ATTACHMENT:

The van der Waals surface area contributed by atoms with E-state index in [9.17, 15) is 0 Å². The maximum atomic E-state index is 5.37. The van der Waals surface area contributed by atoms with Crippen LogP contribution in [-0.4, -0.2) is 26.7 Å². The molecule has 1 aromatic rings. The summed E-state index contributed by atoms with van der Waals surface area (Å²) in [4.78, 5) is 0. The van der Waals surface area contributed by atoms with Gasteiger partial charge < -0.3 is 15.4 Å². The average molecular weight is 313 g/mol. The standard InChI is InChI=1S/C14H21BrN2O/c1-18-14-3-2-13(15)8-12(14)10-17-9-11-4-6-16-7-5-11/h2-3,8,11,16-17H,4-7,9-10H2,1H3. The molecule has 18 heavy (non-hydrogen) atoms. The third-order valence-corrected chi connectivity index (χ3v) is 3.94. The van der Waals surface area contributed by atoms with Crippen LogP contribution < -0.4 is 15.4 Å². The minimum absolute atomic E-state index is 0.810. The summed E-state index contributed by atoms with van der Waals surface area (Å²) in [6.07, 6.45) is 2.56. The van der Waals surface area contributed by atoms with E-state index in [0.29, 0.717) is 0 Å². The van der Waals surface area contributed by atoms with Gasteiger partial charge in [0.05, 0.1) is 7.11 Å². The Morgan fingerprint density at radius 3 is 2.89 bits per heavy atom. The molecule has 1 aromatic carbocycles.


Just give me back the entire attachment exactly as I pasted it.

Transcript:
The van der Waals surface area contributed by atoms with E-state index in [9.17, 15) is 0 Å². The maximum atomic E-state index is 5.37. The van der Waals surface area contributed by atoms with Crippen LogP contribution in [-0.4, -0.2) is 26.7 Å². The molecule has 1 aromatic rings. The summed E-state index contributed by atoms with van der Waals surface area (Å²) in [4.78, 5) is 0. The van der Waals surface area contributed by atoms with Gasteiger partial charge < -0.3 is 15.4 Å². The average molecular weight is 313 g/mol. The standard InChI is InChI=1S/C14H21BrN2O/c1-18-14-3-2-13(15)8-12(14)10-17-9-11-4-6-16-7-5-11/h2-3,8,11,16-17H,4-7,9-10H2,1H3. The molecule has 18 heavy (non-hydrogen) atoms. The third-order valence-corrected chi connectivity index (χ3v) is 3.94. The van der Waals surface area contributed by atoms with Crippen LogP contribution < -0.4 is 15.4 Å². The minimum absolute atomic E-state index is 0.810. The summed E-state index contributed by atoms with van der Waals surface area (Å²) in [6.07, 6.45) is 2.56. The van der Waals surface area contributed by atoms with E-state index in [0.29, 0.717) is 0 Å². The van der Waals surface area contributed by atoms with Gasteiger partial charge in [0.05, 0.1) is 7.11 Å². The Morgan fingerprint density at radius 3 is 2.89 bits per heavy atom. The molecule has 1 aromatic carbocycles.